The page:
A newly discovered Frank Bramley, ARA, (1857-1915) and an 18th century Chinese military helmet exceeded expectations at Witherell's auction March 2 to 16.
The Newlyn school painting—discovered by Brian Witherell, Witherell’s chief operating officer, with a collection of ornate frames at a Sacramento, Calif. home— sold for $27,501.25.
It was estimated at $8/12,000.
With the luminous sunset and color highlighting the faces of the family, the framed 50.25 by 37.75 inch “Daddy’s Welcome” is an excellent example of the type of paintings made famous by the Cornwall, England school.
The Chinese helmet, adorned with dragon motifs over raised pierced decoration, sold for $19,375.
Measuring 8 x 10 x 12 inches, the helmet was estimated at $1,200/1,800.
“The two most exciting sales were the Bramley and the Chinese helmet, not only for what they realized, but what they accomplished,” said Brian Witherell.
“We usually sell items on behalf of people with means. This time the items had been inherited by relatives for whom sales made a much greater difference to their lives.”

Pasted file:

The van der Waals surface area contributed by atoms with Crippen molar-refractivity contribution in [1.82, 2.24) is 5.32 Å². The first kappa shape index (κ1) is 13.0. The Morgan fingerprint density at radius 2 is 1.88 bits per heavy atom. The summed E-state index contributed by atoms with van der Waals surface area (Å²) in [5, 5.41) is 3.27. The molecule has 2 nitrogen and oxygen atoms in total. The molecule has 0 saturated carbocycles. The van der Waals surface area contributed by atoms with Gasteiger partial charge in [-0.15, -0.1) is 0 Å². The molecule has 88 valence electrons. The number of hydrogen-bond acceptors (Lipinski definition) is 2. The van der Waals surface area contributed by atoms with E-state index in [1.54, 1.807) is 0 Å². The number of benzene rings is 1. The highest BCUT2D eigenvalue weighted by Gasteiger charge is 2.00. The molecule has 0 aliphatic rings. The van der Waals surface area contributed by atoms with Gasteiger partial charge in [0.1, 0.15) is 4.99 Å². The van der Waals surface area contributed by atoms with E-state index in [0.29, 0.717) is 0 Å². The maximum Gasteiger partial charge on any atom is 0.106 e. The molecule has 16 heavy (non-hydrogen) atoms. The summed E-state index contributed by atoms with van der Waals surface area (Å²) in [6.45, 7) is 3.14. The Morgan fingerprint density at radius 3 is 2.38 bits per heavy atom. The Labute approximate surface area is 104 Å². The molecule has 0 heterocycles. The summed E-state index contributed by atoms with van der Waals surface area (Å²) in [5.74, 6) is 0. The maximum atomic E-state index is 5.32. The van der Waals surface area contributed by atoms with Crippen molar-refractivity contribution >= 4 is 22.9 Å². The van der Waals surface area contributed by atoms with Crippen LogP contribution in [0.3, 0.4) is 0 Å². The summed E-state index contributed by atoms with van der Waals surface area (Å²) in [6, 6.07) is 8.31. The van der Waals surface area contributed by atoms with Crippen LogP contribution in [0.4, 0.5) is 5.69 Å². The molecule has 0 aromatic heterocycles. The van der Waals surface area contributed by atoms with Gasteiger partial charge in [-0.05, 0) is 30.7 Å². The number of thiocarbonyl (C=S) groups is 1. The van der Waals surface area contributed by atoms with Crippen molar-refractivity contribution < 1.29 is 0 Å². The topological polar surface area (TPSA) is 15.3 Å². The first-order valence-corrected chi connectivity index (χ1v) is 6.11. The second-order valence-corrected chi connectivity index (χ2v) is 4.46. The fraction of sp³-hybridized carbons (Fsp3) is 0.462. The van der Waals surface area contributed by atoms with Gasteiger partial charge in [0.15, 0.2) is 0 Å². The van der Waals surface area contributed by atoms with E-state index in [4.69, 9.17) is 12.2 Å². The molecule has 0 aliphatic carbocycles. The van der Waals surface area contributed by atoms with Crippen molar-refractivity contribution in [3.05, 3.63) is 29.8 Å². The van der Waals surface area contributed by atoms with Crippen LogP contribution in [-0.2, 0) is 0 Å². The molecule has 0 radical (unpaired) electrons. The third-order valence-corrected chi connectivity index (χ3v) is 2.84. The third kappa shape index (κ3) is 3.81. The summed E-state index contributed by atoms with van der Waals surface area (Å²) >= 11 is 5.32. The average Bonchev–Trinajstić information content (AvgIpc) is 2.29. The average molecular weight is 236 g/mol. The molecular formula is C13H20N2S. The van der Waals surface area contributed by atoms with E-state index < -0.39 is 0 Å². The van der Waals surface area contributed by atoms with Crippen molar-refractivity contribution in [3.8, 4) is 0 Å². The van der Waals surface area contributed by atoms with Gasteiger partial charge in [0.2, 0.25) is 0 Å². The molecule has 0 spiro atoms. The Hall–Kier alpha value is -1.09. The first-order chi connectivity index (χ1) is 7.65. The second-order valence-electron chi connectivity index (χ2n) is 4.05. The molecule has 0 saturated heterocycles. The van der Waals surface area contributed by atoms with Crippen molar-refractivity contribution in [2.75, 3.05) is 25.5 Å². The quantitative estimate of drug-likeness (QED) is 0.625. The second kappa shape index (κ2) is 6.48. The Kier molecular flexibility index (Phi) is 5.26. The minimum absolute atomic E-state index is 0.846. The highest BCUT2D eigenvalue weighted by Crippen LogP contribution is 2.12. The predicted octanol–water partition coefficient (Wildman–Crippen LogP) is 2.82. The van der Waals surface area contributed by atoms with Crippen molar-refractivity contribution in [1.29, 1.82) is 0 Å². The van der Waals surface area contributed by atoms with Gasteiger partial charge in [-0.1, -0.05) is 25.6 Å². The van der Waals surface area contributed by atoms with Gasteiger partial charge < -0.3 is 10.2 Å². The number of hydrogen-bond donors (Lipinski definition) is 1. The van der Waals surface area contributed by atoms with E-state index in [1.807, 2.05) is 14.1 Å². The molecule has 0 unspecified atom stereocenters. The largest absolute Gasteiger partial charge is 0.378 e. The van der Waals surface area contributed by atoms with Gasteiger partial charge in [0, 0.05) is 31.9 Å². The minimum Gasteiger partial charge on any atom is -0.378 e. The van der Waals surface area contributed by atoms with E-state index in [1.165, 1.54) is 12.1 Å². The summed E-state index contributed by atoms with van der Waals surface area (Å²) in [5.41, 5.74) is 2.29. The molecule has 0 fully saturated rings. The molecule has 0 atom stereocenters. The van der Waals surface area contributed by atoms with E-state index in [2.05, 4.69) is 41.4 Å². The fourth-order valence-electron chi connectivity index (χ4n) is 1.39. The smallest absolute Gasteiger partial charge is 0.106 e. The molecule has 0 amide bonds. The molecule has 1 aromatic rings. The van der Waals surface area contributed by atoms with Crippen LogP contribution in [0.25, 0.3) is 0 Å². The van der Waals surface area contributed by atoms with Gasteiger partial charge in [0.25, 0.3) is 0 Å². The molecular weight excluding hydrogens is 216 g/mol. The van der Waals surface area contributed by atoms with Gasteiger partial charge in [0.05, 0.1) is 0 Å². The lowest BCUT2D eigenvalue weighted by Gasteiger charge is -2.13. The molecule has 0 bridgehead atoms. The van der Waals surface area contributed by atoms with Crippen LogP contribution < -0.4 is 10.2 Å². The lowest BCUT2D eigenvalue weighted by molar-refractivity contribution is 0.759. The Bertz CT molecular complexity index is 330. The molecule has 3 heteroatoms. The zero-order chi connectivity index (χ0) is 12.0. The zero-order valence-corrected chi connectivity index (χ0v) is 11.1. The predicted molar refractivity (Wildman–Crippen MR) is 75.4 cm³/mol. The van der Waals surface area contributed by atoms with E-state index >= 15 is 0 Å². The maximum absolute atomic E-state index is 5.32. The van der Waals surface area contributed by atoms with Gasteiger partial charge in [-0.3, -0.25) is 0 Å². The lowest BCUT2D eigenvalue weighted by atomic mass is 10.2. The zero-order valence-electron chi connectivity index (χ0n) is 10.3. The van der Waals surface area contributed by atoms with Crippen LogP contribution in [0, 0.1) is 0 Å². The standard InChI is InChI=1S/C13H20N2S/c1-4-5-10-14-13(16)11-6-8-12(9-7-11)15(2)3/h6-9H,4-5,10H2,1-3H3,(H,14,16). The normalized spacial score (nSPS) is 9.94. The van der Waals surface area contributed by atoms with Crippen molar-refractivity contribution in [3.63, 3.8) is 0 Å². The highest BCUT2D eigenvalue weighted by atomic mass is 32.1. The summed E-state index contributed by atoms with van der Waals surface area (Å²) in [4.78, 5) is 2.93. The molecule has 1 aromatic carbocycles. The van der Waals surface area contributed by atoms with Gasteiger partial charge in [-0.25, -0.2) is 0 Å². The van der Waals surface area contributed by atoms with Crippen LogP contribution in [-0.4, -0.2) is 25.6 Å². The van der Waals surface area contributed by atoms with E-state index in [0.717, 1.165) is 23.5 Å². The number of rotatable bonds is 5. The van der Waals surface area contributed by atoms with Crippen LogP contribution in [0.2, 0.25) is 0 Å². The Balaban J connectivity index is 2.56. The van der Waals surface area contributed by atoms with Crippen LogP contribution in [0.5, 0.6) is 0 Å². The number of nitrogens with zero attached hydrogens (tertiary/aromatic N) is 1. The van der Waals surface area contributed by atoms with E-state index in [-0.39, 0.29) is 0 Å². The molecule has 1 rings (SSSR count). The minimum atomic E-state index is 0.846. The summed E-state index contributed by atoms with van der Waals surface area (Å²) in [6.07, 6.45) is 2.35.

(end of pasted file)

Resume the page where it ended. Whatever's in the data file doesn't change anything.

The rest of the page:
A Henry repeating rifle used in the Civil War sold for $20,625.
Captured in October 1864 by Private James G. Sandidge of the 6th Louisiana Cavalry, the rifle was later presented to Sandidge’s brother at his 1868 wedding.
The rifle came from the Arthur V. Crego collection, most of which was auctioned by Witherell’s in 2010.
The Bessie Potter Vonnoh (1875 – 1955) bronze “Enthroned” fetched $18,125.
The third example of this iconic artwork to surface, it was an after-thought during Witherell’s visit to a Carmel collector.
One model currently is displayed at the Metropolitan Museum of Art in New York; the other sold at Christie’s in 1996.
A rare Rene Lalique “Bacchante” vase went for $16,875.25.
Originally introduced by Lalique in 1927—and are still available today— the golden color of the figures in the opalescent glass made it a very important early Lalique.
The vase had been in a china cabinet for nearly 100 years.
Propelled by 41 bidders, a carved mahogany partners desk bearing the Geo. C. Flint Co, New York label, realized $13,750.
Circa 1900, the 30 by 73 by 41.25 inch desk featured alternating caryatids and telamons at the corners with carved boughs of acorns, lion-head handled drawers and griffin panels over castered bun feet.
The unreserved auction of 44 lots sold in its entirety and reached nearly $190,000.
The sale price per lot averaged $4,300.
All prices include buyer’s premium.
300 20th Street
Founded in 1969, Witherell’s does appraisals and auctions of objects of value—from decorative arts and design to antiques and fine art—and places items globally through private sales and online auctions.. Witherell’s also produces the annual Witherell’s Old West Antiques Show in Grass Valley May 6th and 7th this year. For more information, visit www.witherells.com or call (916) 446-6490.